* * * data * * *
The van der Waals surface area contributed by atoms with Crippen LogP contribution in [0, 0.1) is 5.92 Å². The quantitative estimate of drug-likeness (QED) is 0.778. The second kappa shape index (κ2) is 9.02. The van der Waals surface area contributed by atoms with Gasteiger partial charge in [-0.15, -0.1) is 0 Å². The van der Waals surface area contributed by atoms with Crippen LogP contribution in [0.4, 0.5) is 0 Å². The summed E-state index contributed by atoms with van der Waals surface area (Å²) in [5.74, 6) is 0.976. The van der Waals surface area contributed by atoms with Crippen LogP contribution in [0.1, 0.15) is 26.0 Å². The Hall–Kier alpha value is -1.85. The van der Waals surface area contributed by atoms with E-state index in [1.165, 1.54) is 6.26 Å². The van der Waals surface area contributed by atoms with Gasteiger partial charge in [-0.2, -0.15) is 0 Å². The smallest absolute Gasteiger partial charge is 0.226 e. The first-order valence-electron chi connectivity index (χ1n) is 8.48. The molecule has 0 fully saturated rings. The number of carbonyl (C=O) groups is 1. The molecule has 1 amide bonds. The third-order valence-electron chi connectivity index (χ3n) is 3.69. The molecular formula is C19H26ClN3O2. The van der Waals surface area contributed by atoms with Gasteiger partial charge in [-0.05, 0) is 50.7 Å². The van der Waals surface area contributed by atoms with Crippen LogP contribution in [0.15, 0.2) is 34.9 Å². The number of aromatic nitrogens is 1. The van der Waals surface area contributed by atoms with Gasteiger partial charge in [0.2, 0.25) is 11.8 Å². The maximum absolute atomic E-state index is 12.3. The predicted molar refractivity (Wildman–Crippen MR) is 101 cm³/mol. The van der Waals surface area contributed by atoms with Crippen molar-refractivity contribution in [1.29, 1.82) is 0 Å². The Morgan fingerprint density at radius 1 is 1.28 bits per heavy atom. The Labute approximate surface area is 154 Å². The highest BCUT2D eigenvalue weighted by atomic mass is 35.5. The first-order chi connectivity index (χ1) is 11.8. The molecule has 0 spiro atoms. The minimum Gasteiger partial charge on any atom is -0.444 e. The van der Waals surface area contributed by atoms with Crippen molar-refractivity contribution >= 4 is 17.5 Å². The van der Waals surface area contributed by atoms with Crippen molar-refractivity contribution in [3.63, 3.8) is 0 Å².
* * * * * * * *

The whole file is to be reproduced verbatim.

The van der Waals surface area contributed by atoms with Crippen LogP contribution in [0, 0.1) is 5.92 Å². The quantitative estimate of drug-likeness (QED) is 0.778. The second kappa shape index (κ2) is 9.02. The van der Waals surface area contributed by atoms with Gasteiger partial charge in [-0.15, -0.1) is 0 Å². The van der Waals surface area contributed by atoms with Crippen LogP contribution in [0.4, 0.5) is 0 Å². The summed E-state index contributed by atoms with van der Waals surface area (Å²) in [5.74, 6) is 0.976. The van der Waals surface area contributed by atoms with Crippen LogP contribution in [0.1, 0.15) is 26.0 Å². The Hall–Kier alpha value is -1.85. The van der Waals surface area contributed by atoms with E-state index in [1.165, 1.54) is 6.26 Å². The van der Waals surface area contributed by atoms with Gasteiger partial charge in [-0.2, -0.15) is 0 Å². The smallest absolute Gasteiger partial charge is 0.226 e. The first-order valence-electron chi connectivity index (χ1n) is 8.48. The molecule has 0 fully saturated rings. The number of carbonyl (C=O) groups is 1. The molecule has 1 amide bonds. The third-order valence-electron chi connectivity index (χ3n) is 3.69. The molecular formula is C19H26ClN3O2. The van der Waals surface area contributed by atoms with Gasteiger partial charge in [-0.05, 0) is 50.7 Å². The van der Waals surface area contributed by atoms with Crippen LogP contribution in [0.15, 0.2) is 34.9 Å². The number of aromatic nitrogens is 1. The van der Waals surface area contributed by atoms with Gasteiger partial charge in [0.2, 0.25) is 11.8 Å². The maximum absolute atomic E-state index is 12.3. The predicted molar refractivity (Wildman–Crippen MR) is 101 cm³/mol. The van der Waals surface area contributed by atoms with Crippen molar-refractivity contribution in [1.29, 1.82) is 0 Å². The Morgan fingerprint density at radius 1 is 1.28 bits per heavy atom. The Labute approximate surface area is 154 Å². The highest BCUT2D eigenvalue weighted by atomic mass is 35.5. The first-order chi connectivity index (χ1) is 11.8. The molecule has 0 spiro atoms. The minimum Gasteiger partial charge on any atom is -0.444 e. The van der Waals surface area contributed by atoms with Crippen molar-refractivity contribution >= 4 is 17.5 Å². The van der Waals surface area contributed by atoms with Crippen molar-refractivity contribution in [3.63, 3.8) is 0 Å².